The next two weeks are shaping up to be crucial in the UK's ongoing Brexit process.
It's crunch time in the seemingly never-ending Brexit saga with Boris Johnson determined to take the UK out of the EU on 31 October, “come what may”.
There have been positive signs a deal could be possible, but time is running out and many in Brussels are sceptical about the British Prime Minister’s true intentions.
This is shaping up to be a crucial week in the process and on Monday, it's the Queen’s speech.
The address lays out the government’s priorities for the upcoming year and is read by the monarch - but written by ministers.
Without a Conservative majority, there’s no guarantee it will pass when voted on.
Then on Thursday 17 October, the EU Council kicks off.
European leaders, including Boris Johnson, will meet in Brussels to discuss Brexit and other a number of other matters.
If a deal has been reached by then, the leaders will sign off on it. If not, the focus will likely turn to the terms of another delay, as well as “no-deal planning.”
It doesn't slow down on the weekend and on Saturday 19 October there will be the Extension Request and Special Parliamentary Session.
By law (the Benn Act, or as the Prime Minister calls it, the ‘Surrender Act’), Mr Johnson will be required to request another delay from the EU if a new deal hasn’t been reached by this day.
He’s refusing to do this but won’t say how he’ll try to get around the law.
Opposition MPs and Conservative rebels are promising to do whatever’s necessary to prevent the UK from crashing out.
That could involve passing new legislation, going to the Supreme Court to have Benn Act enforced, or trying to bring down the government through a confidence vote.
A government of national unity could then request a delay before calling an election.
In an unusual move, parliament will sit this Saturday, so the Prime Minister can update parliament on the EU Summit and his plans.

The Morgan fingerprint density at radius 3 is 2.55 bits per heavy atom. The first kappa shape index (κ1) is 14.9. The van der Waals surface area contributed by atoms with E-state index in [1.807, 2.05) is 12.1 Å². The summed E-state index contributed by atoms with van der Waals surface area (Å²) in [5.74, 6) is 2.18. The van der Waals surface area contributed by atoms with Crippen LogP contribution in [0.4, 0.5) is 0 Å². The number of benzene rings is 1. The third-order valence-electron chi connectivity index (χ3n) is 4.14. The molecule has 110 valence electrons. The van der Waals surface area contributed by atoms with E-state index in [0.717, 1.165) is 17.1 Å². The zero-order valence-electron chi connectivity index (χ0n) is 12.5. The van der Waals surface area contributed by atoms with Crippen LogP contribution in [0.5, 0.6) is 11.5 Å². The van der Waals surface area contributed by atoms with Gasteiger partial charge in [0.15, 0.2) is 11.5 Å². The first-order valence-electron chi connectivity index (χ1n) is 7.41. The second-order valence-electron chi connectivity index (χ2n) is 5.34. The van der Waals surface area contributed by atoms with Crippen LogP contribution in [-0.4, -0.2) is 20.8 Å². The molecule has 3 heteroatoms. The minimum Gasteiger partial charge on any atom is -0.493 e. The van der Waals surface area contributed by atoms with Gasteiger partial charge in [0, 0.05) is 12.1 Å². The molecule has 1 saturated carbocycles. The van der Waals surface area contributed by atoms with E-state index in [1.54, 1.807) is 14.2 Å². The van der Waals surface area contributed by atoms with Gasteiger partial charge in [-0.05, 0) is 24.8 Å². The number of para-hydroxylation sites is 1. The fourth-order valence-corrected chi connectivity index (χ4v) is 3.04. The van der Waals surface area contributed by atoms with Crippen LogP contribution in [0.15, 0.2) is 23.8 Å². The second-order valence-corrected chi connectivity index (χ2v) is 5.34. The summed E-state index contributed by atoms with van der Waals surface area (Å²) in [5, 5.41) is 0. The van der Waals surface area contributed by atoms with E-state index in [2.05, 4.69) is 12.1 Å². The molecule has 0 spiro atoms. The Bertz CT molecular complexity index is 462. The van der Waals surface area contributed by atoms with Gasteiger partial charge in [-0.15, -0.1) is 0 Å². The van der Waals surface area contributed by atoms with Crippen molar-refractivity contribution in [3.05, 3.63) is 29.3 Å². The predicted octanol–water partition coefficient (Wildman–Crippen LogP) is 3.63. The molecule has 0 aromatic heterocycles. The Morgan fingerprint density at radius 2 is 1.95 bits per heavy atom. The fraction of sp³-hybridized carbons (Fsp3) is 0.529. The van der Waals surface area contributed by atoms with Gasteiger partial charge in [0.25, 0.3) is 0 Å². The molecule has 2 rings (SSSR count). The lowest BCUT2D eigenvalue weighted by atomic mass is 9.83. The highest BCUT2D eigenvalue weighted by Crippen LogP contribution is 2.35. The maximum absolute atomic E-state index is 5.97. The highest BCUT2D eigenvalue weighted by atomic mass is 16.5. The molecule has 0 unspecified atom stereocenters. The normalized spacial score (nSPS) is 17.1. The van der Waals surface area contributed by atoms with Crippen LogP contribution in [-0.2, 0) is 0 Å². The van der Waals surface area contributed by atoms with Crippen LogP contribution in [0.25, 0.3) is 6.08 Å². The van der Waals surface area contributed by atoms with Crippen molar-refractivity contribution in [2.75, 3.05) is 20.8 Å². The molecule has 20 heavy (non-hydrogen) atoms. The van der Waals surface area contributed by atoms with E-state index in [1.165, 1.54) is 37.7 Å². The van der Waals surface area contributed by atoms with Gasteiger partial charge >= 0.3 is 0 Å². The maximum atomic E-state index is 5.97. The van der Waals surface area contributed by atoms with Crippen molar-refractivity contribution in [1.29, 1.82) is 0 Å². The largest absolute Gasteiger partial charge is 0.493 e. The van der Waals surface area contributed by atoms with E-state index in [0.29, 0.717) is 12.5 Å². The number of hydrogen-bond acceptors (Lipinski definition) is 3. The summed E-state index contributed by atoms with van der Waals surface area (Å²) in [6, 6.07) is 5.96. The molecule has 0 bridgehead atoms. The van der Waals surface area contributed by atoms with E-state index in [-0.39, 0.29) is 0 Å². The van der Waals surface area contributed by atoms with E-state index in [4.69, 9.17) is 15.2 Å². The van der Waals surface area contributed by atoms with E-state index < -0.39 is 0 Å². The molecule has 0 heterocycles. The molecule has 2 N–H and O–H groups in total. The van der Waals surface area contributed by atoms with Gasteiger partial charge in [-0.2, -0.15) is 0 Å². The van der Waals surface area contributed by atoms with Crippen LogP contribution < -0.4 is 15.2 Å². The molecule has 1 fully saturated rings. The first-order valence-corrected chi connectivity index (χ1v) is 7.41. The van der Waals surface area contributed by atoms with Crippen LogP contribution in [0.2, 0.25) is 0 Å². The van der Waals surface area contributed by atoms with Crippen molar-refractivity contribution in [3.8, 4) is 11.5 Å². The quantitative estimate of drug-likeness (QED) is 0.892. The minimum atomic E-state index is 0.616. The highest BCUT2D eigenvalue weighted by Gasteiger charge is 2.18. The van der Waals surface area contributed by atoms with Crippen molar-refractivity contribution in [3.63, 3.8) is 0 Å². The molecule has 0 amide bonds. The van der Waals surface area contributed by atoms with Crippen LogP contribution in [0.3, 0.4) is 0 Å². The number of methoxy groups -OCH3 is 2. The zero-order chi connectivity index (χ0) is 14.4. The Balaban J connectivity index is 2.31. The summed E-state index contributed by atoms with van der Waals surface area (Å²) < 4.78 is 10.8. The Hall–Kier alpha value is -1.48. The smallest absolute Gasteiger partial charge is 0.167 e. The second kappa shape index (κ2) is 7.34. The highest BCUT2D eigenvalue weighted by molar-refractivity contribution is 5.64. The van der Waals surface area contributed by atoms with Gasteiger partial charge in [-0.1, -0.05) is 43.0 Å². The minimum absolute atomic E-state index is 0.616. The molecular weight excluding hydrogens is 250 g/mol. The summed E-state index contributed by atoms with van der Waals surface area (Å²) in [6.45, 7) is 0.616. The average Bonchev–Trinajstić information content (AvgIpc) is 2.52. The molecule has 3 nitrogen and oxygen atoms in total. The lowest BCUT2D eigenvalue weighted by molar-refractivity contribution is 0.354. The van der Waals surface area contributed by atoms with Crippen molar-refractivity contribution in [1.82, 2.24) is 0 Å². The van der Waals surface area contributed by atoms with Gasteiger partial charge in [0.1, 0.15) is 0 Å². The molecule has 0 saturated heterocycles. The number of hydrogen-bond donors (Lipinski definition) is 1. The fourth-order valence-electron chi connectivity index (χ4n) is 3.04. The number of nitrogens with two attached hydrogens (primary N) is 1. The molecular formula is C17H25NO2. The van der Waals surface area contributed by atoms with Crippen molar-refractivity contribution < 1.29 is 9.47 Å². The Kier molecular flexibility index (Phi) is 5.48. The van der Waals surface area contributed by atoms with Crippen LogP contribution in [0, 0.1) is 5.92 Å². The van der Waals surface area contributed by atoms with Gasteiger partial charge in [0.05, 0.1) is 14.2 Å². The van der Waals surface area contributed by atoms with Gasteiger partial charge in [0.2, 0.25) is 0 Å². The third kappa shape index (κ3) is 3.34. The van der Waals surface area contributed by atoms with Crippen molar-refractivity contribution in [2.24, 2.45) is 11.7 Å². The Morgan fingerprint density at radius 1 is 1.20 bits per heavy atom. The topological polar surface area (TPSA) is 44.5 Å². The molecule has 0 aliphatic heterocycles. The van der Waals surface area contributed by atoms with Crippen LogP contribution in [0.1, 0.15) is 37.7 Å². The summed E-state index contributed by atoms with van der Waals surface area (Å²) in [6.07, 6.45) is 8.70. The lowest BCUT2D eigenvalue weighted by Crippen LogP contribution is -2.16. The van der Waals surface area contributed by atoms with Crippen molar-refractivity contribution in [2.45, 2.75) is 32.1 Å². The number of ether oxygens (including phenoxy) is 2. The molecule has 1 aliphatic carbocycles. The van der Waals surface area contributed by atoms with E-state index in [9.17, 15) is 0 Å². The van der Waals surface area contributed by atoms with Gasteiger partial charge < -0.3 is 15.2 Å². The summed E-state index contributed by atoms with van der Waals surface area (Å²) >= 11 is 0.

The following week, on Monday 21 October we'll expect the Scottish Court ruling.
The body will decide whether a letter requesting a Brexit extension can be signed on behalf of the government, should Mr Johnson refuse to do so.
Then on Thursday 31 October at 11pm, the current Brexit deadline rolls around.
So, what’s likely to happen?
A meeting between Mr Johnson and Irish Prime Minister Leo Varadkar has sparked some life back into talks and there’s increased optimism that a deal could be struck at the very last minute.
But there are still big disagreements over customs arrangements in Ireland and, even if an agreement is reached, there is a chance MPs in Westminster could reject it.
Former British prime minister Theresa May’s deal was voted down three times.
If a formal agreement isn’t signed off on before the EU summit, the British PM will find himself forced to write a letter on 19 October requesting another Brexit delay.
One of his ministers, Andrea Leadsom, has suggested he could write two letters; one requesting a day as required by law, the other saying he doesn’t want one.
That could leave EU chiefs in a difficult situation.
“I think what they would do in that case is say ‘you need a couple more days to discuss with parliament or for a court to rule, so let’s set aside some time the following week and we’ll discuss the terms of an extension then’”, says the Institute for Government’s Georgina Wright.
What about a snap election? Or a second referendum?
Both remain possible however of the two scenarios it is more likely voters would head to the polls.
To call an election under the Fixed-term Parliaments Act, two-thirds of MPs need to back the move.
Labour and other opposition parties say they will, once a no-deal Brexit has been ruled out.
Current polls suggest the Conservatives should win a snap election, but that could change if Mr Johnson fails to get the UK out of the EU on time.
Even Brexit experts don’t want to predict what’s going to happen.
“All options are on the table,” Ms Wright said.
“If we have an extension, it doesn’t get rid of ‘no deal’, it simply delays it. The UK could still revoke Article 50, or in that time there could be a general election, where some parties commit to another referendum”.
More than three years after the UK voted to leave the EU, no-one can say for sure how this saga will end.